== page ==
Gebelein (Egypte): archaeologists found tombs dating back four thousand years

PAP Science & Scholarship in Poland

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Study of the tomb in Gebelein. Photo by W. Ejsmond

A team of Polish archaeologists discovered tombs from the early second millennium BC and unknown pharaonic carvings in Gebelein in Upper Egypt. It was a part of rescue studies associated with the devastation caused by the widening range of fields and settlements.


Gebelein view from the east. Photo by W. Ejsmond

Gebelein is a complex of archaeological sites approximately 30 km south-west of Luxor. More than 5 thousand years ago it was a capital of one of the proto-states, which preceded the state of the pharaohs. The first European archaeologists came here at the end of the nineteenth century, but over the last few decades scientists seldom studied this area and did not publish the results of their research. Therefore, it is not well recognized. The name "Gebelein" means "two hills" in Arabic. It comes from the characteristic element of the local landscape - two hills. On the east hill there once was a temple of the goddess Hathor and a fortress.

"At the foot of the rocky hill we tracked down another place of worship of the goddess Hathor - sanctuary carved into the rock, with reliefs preserved on the walls. So far, the site has only been mentioned in the scientific literature and basically no one knows anything about it" - explained Wojciech Ejsmond, leader of the expedition.


Inscription in the shrine of Hatho. Photo by W. Ejsmond

Hathor was the goddess the ancient Egyptians usually associated with singing, dancing, love, and death. However, scientists know little about the cult of Hathor in Gebelein, the location of the oldest known temple of the goddess.


The face of the goddess Hathor in the rock shrine. Photo by W. Ejsmond

"We hope that the research that we want to carry out next year, especially reading the texts carved on the walls of the sanctuary, will provide us with more information on this topic" - added Ejsmond.


Relief depicting the goddess Hathor on the throne. Photo by W. Ejsmond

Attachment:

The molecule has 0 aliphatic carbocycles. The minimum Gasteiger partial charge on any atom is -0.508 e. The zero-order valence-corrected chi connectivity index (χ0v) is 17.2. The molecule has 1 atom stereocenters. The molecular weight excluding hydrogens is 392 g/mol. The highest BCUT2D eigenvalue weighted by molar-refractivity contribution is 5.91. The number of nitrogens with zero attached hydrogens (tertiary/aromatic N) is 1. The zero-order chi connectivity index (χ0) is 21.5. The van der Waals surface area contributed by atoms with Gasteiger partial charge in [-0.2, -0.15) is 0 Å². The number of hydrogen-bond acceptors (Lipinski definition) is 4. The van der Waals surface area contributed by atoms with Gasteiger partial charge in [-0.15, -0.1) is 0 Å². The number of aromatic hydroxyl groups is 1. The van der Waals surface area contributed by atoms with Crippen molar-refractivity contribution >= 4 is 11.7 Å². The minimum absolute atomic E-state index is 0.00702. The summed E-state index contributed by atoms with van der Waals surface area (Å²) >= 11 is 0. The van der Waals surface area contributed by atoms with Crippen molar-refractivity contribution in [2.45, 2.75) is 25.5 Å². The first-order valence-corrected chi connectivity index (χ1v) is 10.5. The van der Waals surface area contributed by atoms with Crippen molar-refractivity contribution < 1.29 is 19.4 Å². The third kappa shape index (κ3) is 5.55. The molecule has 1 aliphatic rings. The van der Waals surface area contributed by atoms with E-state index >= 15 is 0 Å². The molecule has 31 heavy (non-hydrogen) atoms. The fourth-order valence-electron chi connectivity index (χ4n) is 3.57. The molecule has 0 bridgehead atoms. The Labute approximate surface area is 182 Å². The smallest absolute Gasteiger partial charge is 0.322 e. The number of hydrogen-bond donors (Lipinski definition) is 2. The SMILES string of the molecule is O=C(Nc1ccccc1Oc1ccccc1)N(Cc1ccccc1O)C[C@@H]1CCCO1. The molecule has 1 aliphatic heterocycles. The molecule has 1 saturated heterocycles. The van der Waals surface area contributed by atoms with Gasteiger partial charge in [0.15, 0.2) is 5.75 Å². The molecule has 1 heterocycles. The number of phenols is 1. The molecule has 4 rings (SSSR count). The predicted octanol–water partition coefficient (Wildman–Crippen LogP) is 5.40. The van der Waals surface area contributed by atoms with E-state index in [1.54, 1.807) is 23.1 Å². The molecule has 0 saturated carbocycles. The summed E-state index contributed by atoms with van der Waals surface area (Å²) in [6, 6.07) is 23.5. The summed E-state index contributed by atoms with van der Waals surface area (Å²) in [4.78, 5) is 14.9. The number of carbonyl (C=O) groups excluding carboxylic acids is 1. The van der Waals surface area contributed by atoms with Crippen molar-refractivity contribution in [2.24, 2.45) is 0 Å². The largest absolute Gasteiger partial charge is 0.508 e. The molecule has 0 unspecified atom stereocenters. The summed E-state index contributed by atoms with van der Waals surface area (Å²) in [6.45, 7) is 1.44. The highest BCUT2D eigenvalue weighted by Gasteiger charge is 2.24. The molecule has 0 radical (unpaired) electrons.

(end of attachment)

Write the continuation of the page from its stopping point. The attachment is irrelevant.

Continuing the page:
The second place where the archaeologists focused their efforts was part of an ancient necropolis, threatened with destruction by modern activities related to expanding range of fields and settlements. They inventoried and documented nearly 200 tombs carved into the rocks. Among them were also previously unknown tombs of the high dignitaries from the time of the pharaohs. Their contents, including vessels associated with the cult of the grave of the deceased and sarcophagi fragments, were in the surveyed necropolis. The objects were located and documented also using mobile GIS (Geographical Information Systems).

In order to better survey the area, archaeologists used satellite images in near-infrared. In conjunction with the GIS database it allowed the team to identify the remains of an ancient irrigation system and probably other ancient structures.

The Polish team also searched for old engravings and inscriptions. For this purpose, they used RTI - Reflectance Transformation Imaging, which involves taking a series of pictures of the surface with the flash and changing the direction of the light when taking each picture. Thus obtained images are then overlaid in a specialized computer program into one image, allowing to manipulate the light and spot patterns or characters.

"RTI worked perfectly. This technique allowed us to notice new elements of one of the documented depictions and correct the image of a depiction of a hunter which is probably more than five thousand years old" - said Ejsmond.

"Gebelein surprised us with the abundance and variety of archaeological objects. Represented here are almost all kinds of archaeological sites found in Egypt, dated to all periods of the history of civilization of the Pharaohs" - concluded Ejsmond.

This is only the beginning of a larger project aimed at documenting all the sites in the area and their publication. Polish expedition in Gebelein, operating under the auspices of the Centre of Mediterranean Archaeology of the University of Warsaw, took place in February. The team consisted of students and staff of the University of Warsaw and the Jagiellonian University, and the Institute of Mediterranean and Oriental Culture PAS. Expedition members, in addition to Wojciech Ejsmond, included archaeologists Julia Chyla, Cezary Baka, Dawid F. Wieczorek and Piotr Witkowski, as well as geologists from the University of Warsaw: Aleksandra Stachowska, Marek Wnuk and Michał Madej.